Jon Hammond

Male. Born in 20-Mar-1953. From New York, "USA". Status: Seeing someone.
Greetings from Frankfurt am Main folks! Getting ready for my 24th consecutive year in the big Musikmesse Frankfurt, join us at Jazzkeller Frankfurt for my annual "Musikmesse Warm Up Party" Tuesday March 23rd and c u in Halle 3.1 the Italian Accordion Area! ciao for now, Jon Hammond at 21-Mar-10, 18:34

BOB POPYK of American Federation of Musicians INTERNATIONAL MUSICIAN Magazine profiles Jon Hammond *Member Local 802 & Local 6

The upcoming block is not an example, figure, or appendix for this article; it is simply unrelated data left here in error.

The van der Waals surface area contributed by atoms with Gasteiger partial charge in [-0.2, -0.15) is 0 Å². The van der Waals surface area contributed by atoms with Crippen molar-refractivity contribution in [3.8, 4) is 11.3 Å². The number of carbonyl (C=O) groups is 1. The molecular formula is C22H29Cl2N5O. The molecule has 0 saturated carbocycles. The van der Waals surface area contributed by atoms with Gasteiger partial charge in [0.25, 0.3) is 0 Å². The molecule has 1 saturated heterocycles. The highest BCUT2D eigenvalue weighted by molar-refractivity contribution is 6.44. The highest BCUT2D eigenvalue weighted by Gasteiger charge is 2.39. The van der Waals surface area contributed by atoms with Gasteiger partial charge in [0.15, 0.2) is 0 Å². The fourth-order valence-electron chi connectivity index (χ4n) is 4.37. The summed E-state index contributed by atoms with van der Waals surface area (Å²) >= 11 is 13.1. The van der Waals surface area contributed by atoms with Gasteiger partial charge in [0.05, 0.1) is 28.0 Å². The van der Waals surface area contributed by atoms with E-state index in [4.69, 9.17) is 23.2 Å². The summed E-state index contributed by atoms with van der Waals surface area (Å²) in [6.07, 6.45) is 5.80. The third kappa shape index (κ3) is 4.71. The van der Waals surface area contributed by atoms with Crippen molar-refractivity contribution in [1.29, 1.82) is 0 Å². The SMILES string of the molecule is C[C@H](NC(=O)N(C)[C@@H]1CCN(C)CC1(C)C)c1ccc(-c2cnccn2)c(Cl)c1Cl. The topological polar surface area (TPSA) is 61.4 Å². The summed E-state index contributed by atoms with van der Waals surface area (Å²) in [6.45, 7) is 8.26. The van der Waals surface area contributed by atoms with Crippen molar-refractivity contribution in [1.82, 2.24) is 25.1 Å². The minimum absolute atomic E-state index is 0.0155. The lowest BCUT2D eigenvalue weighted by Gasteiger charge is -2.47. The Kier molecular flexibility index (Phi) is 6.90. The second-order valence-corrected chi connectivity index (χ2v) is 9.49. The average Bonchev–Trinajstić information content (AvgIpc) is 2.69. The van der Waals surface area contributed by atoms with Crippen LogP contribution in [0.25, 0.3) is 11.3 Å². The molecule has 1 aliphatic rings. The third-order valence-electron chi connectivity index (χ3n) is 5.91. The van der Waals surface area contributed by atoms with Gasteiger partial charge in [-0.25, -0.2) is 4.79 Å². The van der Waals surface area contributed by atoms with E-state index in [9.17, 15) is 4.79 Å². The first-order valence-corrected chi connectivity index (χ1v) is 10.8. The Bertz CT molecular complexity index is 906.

BOB POPYK of American Federation of Musicians INTERNATIONAL MUSICIAN Magazine profiles Jon Hammond *Member Local 802 & Local 6 BOB POPYK of AFM's INTERNATIONAL MUSICIAN Magazine profiles JON HAMMOND in his monthly motivational column: FOCUS ! *LISTEN TO HammondCast 19 HERE: http://ia311529.us.archive.org/3/items/HammondCast_19/HammondCast19.mp3 Focus International Musician Whatever Happened to Those Jazz Clubs on Every Corner? I live in a city of about 250,000 people. Vinnie Falcone, a member of Local 369 (Las Vegas, NV) who played and conducted for Frank Sinatra, and now works with Steve & Eydie and Robert Goulet, used to live and work here. That was about 35 years ago. When he wasn't selling pianos for a local Hammond/Steinway dealer, he probably played in almost every club within a 20-mile radius of here at one time or another. There were tons of them. Falcone and I talked about this just the other day. We came up with the names of the clubs that used live music five to seven nights a week. They could be found on almost on every street corner. Now they are all gone. Jazz groups, blues bands, singles, duos, and trios were always working; and if you came up with a new group you could, in all likelihood, find a club owner who would give you a shot. Unfortunately, that is no longer the case. It's tough to make a living as a jazz musician today. But É you can make a living if you work at it. Like most things, I think it's just a matter of wanting it badly enough. One thing I've found out from the readers of this column is that musicians seem to be divided into two segments: 1) musicians who won't play anything they don't like or any venue that doesn't suit them; and 2) musicians who need to work because they need to pay their bills and find all kinds of ways to fill their calendar. I still get occasional letters from readers who say that it's not their fault that they are not getting enough work. I guess then the logical question would be: whose fault is it? I really appreciate the insight of those musicians who have creative and interesting ways of finding work, and I sympathize with the musicians who need to get out there and find gigs just to pay the rent. I don't have all the answers, but a lot of our fellow AFM members have some very good answers. One in particular is Jon Hammond, a member of Local 802 (New York City) and Local 6 (San Francisco, CA). Hammond has found a way to get his own TV show broadcast on Time Warner Cable and RCN cable access, he has produced a CD that gets airplay on jazz radio stations around the world, and he plays at Music Performance Fund (MPF) gigs on a regular basis on both coasts. He has booked himself on several European tours, played jazz clubs in Germany and many other locations in Europe, year after year, and has found a way to obtain instruments from national manufacturers for endorsements, advertising, or trial. Hammond is also a perfect example of "success being in the mind of the beholder." When he put together his first self-booked German tour 20 years ago, he saved up enough money to fly to Europe on Pakistan Airlines. He only had $50 in his pocket when he landed there. Hammond came home 10 months later with $150 in his pocket. He was able to pay for rent, food, and everything he needed during his time on the road in Europe. He wasn't rich, but he was happy--and he firmly believes it was also a terrific learning experience. Over the ensuing years Hammond has performed with some of the world's top jazz musicians, and he now lives in midtown Manhattan and plays any and every job he can, on either coast. Money is not his prime motivation. He just loves to play. He makes it work, through sheer hard work, and he prides himself on being a union musician. If you are a jazz musician, perhaps you might like to ask him some questions of your own, and share some ideas. Hammond is very approachable. Ask him about how he put together his TV show, how he successfully gets radio airplay, how he lands MPF gigs, and how, through it all, he always keeps money coming in to pay the rent. He's found a way to do state-funded programs in prisons, nursing home gigs, and casual dates in clubs. (He's scrambled so much over the years that his new CD is called Late Rent.) Hammond does not play for free. He finds ways to get paid. He agrees that the only thing you get out of playing a free gig is the opportunity to do another free gig. I know jazz musicians can have a tough struggle, and it's true that there simply are not as many places to play as there once were. But that is not to say that jazz players can't find work. Venues have changed, clubs have closed, but people still want to listen to cool sounds. Jazz festivals in major cities are still popular. Radio stations still offer jazz programs. PBS stations showcase jazz artists in their programming. It's just not as easy to make money at it as it once was, but you can still make a living. I don't have all the answers. I think Hammond has some. I bet if you brainstorm with your fellow AFM members who specialize in jazz, you can go one better and come up with a lot of other ideas yourself. A positive attitude is obviously going to play a big part, but if you want to play jazz and make a few bucks, there are certainly ways to do it. It really is a matter of wanting to be a jazz musician badly enough. --Bob Popyk is a member of Local 78 (Syracuse, NY) and Local 47 (Los Angeles). That was a big honor for me to be profiled by main man Bob Popyk! I always look forward to reading his articles *HammondCast Radio Show airs daily on KYOURADIO on the CBS Radio Network, Music, Travel and 'Soft News' with Jon Hammond © www.HammondCast.com Bob Cunningham, Bass, Bernard Purdie, Jon Hammond, Local 802, Musicians Union, NDR Jazz, Late Rent, Mikell's, Jazz Foundation of America, Elmar Lemes, ASCAP Network, B3 organ, XK-3c, Blues, Funky, Rhonda Hamilton, WBGO ASCAP Network Behind The Beat with Jon Hammond "LATE RENT" Elmar Lemes photo of Jon Hammond playing XK-3 organ at Local 802 Monday Night Jazz Session sponsored by Jazz Foundation of America Jon Hammond MySpace HammondCast ASCAP Network Behind The Beat "NDR SESSIONS Projekt" Jon Hammond is an endorsed artist of Hammond Suzuki USA AFM, AFN Europe, B3 Organ, Blues Jazz, Bob Popyk, Focus, Gigs, HammondCast, Jon Hammond, KYOURADIO, Local 6 Musicians Union, Local 802, XB-2, XK-3c, Accordion, ASCAP